The new analysis considers the two factors likely to contribute to this disparity. (Because the flanking segments exert only modest constraints on amino acid sequence, I've limited the new analysis to only the most frequent tripeptides encoded by the USS core in each frame.)

The first factor likely to affect USS reading frame usage is the differing biochemical properties of the tripeptides that USS cores in these reading frames will encode. Some combinations are intrinsically more versatile than others, useful at many different locations in a wide variety of proteins, whereas other tripeptide combinations will only be useful in particular contexts.

The second factor is 'codon bias'. Most amino acids are specifiable by at least 2 (often 4 and sometimes 6) different codons, some of which are more efficiently translated than others, and cells preferentially use the easiest-to-translate codons for proteins they need to make a lot of.

The new analysis evaluates the first factor by comparing the number of USSs in each frame to the total usage of the six tripeptides in all the proteins of the genome (the 'proteome'). If the differing versatilities of the tripeptides is responsible for their differing use in USSs, we should see a correlation between total number and USS-encoded number. The results are shown by the red symbols and line in the graph below. The predicted correlation exists. (The line fitted to the points has a confidence score of 0.86. I know enough statistics to know that this is a reasonably strong correlation.)

The blue symbols in the graph show the results of the other analysis. To look for a correlation between codon bias and USS reading frame usage, I needed a crude score indicating how easily each USS-encoded tripeptide would be translated. I was able to get a table of codon usage for the H. influenzae proteome from the TIGR website; this gave the percent usage of each codon. So for each tripeptide I calculated a 'USS-codons' score as the sum of the percentages of the codons specified by USSs in that reading frame, and a 'best-codons' score as the sum of the percentages of the most commonly used codons for its three amino acids. Then I calculated a 'codon cost' as the ratios of these scores, and multiplied it by 100 so it would fit neatly on the graph.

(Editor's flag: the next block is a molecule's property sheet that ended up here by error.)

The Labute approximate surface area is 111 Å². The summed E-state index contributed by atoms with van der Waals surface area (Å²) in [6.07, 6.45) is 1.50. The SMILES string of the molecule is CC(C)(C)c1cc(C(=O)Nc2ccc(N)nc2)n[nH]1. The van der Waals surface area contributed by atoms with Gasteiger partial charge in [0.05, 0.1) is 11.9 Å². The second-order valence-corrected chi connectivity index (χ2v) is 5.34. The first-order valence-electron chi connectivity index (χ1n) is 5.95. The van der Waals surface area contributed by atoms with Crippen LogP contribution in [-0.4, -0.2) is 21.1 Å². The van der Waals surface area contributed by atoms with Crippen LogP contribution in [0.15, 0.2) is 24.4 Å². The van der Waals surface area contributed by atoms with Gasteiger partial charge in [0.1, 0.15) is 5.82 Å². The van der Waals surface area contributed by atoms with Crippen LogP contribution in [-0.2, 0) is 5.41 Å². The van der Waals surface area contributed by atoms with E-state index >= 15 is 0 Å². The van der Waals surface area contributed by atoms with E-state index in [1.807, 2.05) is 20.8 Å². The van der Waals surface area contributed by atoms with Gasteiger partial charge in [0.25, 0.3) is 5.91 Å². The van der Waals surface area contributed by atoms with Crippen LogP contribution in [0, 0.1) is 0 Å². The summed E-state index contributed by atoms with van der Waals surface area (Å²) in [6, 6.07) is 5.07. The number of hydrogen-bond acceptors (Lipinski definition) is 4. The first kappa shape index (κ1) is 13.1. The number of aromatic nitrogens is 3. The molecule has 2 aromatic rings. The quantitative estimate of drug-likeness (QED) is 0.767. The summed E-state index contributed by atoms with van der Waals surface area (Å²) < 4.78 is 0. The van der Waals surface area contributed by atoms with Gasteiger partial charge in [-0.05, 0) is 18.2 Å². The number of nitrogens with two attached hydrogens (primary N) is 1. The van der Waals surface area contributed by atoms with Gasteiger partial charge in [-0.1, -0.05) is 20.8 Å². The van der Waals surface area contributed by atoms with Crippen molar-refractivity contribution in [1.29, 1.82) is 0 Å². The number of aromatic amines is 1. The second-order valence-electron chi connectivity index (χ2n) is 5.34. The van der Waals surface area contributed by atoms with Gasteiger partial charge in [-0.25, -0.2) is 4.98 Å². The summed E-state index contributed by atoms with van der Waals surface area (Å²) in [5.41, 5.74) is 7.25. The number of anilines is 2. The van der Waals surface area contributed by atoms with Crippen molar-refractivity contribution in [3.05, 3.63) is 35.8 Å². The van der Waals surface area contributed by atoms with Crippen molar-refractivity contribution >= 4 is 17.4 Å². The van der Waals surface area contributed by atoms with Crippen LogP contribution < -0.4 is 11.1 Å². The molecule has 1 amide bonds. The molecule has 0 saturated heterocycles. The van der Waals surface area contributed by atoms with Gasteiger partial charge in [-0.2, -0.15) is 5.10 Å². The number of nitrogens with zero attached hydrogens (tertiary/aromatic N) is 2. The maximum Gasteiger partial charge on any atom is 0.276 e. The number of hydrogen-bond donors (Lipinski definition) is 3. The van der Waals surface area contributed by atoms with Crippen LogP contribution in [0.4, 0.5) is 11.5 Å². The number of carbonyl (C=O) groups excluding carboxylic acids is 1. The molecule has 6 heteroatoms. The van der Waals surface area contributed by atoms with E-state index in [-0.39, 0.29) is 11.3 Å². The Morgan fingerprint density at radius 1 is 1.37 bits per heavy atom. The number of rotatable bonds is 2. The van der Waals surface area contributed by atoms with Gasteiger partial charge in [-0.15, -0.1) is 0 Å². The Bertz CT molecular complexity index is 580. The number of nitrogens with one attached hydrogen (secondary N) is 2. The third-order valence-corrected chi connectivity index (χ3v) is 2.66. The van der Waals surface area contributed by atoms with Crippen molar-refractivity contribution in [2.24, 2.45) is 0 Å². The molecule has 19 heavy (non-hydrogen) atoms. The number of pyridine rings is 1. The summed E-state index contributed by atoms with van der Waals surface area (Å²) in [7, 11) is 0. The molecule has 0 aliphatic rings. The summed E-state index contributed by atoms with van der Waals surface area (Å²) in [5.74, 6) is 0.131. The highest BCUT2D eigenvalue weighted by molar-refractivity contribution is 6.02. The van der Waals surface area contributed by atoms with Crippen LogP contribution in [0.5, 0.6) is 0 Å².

If codon cost contributes to the disparity in reading frame usage by USS, we expect the blue points to show an inverse relationship; the highest codon costs should be for the least-used reading frames, so the blue line should slope down to the right. Instead we see no correlation at all. This tells us that codon bias makes little or no contribution to persistence of USSs in different reading frames.

We're not surprised by this second result. (In fact one of the postdocs was so sure of it that she didn't think the analysis was worth doing.) Other analysis we've done has indicated that USS are rarely found in categories of genes known to be subject to strong codon bias. But that's for a different paper, and this new analysis will nicely address concerns raised by both reviewers of our present paper.

Next?

OK, so the induction of CRP-S genes experiments established clearly that the ppdA gene's CRP-S promoter isn't being induced by the growth conditions I tried. And that changes in beta-gal activity don't necessarily result from changes in promoter activity. What to do now?

To make progress in these experiments, I need better tools for manipulating genes. I want to put the ppdD::lacZ fusion into the chromosome (it's on a plasmid now) and I want to test the effect of knocking out various genes, and I want to try a 'wild' E. coli strain. All of these require recombining desired genes into the chromosome, so I need to get the recombineering technique working for me. One of the post-docs was working on this, so I just need to take up where she left off.